GOP senators stonewall growing opposition to fracking
The last week of legislative session in Albany is usually an intense time of late-night negotiations and fierce public advocacy as state government tries to make up for months of inaction in just a few days.
This has been exceptionally busy year, with major issues (same sex marriage, rent control, property taxes, SUNY tuition hikes and power plant siting) dominating the back room sessions and flooding the halls with protesters.
Noticeably absent from the end-of-session calendar is hydrofracking, the controversial natural gas extraction technique that in previous months dominated headlines and captured the attention of lawmakers.
In April and May, the Sierra Club helped bring thousands of activists to Albany in a relentless string of protests, marches, lobby days and hearings to call for bans, closure of drilling loopholes, and the strengthening of environmental laws. And while the noise in Albany intensified, events were unfolding elsewhere that only increased the urgency to stop this mad march toward expanded drilling:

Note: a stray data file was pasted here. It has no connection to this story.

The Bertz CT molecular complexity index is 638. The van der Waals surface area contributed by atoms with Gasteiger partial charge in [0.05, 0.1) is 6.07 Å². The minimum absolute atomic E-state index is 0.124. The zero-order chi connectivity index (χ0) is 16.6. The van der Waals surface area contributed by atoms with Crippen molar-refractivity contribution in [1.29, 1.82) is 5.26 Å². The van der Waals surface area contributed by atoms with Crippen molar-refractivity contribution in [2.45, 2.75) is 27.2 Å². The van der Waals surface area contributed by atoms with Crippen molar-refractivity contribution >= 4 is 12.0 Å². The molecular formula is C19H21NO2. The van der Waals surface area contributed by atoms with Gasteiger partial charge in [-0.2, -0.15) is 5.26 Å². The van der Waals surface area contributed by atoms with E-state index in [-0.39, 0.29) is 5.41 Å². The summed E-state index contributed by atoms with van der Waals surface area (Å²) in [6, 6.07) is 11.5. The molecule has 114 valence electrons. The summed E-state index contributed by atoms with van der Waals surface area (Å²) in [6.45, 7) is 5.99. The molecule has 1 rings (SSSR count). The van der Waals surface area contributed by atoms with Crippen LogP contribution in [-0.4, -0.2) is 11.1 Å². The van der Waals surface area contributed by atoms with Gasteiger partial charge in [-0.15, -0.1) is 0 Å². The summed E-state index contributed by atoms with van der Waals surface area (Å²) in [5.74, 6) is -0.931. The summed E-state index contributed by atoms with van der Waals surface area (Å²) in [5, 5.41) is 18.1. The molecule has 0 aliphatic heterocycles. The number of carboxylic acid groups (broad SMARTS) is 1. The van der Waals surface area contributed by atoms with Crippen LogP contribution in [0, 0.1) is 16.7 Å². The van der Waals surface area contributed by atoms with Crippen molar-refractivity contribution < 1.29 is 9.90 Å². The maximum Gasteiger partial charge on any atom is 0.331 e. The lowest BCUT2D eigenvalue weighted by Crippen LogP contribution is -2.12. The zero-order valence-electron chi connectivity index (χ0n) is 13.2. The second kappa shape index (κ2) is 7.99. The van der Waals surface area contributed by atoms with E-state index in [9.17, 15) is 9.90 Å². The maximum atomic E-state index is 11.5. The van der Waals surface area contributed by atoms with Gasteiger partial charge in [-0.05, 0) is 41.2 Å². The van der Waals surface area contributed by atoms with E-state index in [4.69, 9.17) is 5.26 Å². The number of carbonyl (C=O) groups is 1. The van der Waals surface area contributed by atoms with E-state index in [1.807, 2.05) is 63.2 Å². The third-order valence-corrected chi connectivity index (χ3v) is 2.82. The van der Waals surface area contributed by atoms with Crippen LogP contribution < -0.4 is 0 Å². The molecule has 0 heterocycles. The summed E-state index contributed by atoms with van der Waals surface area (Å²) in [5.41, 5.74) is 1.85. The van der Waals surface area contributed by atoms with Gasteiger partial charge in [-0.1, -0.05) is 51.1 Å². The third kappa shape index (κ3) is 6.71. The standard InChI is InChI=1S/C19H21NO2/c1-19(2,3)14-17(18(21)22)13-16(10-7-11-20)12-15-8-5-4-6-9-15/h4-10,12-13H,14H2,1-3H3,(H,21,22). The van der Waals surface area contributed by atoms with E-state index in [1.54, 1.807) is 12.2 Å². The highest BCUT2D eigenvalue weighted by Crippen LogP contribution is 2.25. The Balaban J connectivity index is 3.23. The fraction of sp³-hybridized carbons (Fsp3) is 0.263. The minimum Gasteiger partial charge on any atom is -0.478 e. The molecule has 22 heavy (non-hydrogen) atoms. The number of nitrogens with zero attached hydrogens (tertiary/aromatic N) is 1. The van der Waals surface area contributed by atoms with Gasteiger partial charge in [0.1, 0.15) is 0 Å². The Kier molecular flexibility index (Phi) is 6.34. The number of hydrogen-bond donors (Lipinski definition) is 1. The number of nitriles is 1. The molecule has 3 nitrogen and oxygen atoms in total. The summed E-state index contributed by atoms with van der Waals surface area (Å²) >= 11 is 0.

• The New York Times presented a scathing, three-part series revealing that the EPA had suppressed reports concluding that New York and Pennsylvania’s sewage treatment facilities are incapable of treating drilling wastes --– including levels of radioactivity 100 to 1000 times higher than drinking water safety standards.
• Attorney General Schneiderman sued the Delaware River Basin Commission for failing to conduct an environmental impact statement on hydraulic fracturing permits before going forward with an ill-conceived rule-making process.
• The Assembly held hearings on the public health impacts of hydrofracking and the testimony of a dozen medical professionals, endocrinologists and public heath experts revealed how little we know about the human pathology of drilling –-- and what we do know indicates there could be widespread issues.
• Dozens of municipalities and townships amended zoning regulations to prohibit fracking within their borders.
• Credit unions and lending agencies sounded the alarm that drilling is a liability to property values and they will not provide mortgages to leased land or the land immediately adjacent to drilling activity, potentially preventing millions of acres of New York real estate from being bought or sold.
• And a natural gas well in Bradford County, Pennsylvania, blew out, discharging thousands of gallons of water containing fracking chemicals into a nearby creek. Seven households were evacuated from the area as a result. Chesapeake Energy, the state’s largest drilling company, suspended all operations until it could determine what went so catastrophically wrong.
Article reprinted from http://newyork.sierraclub.org/index.html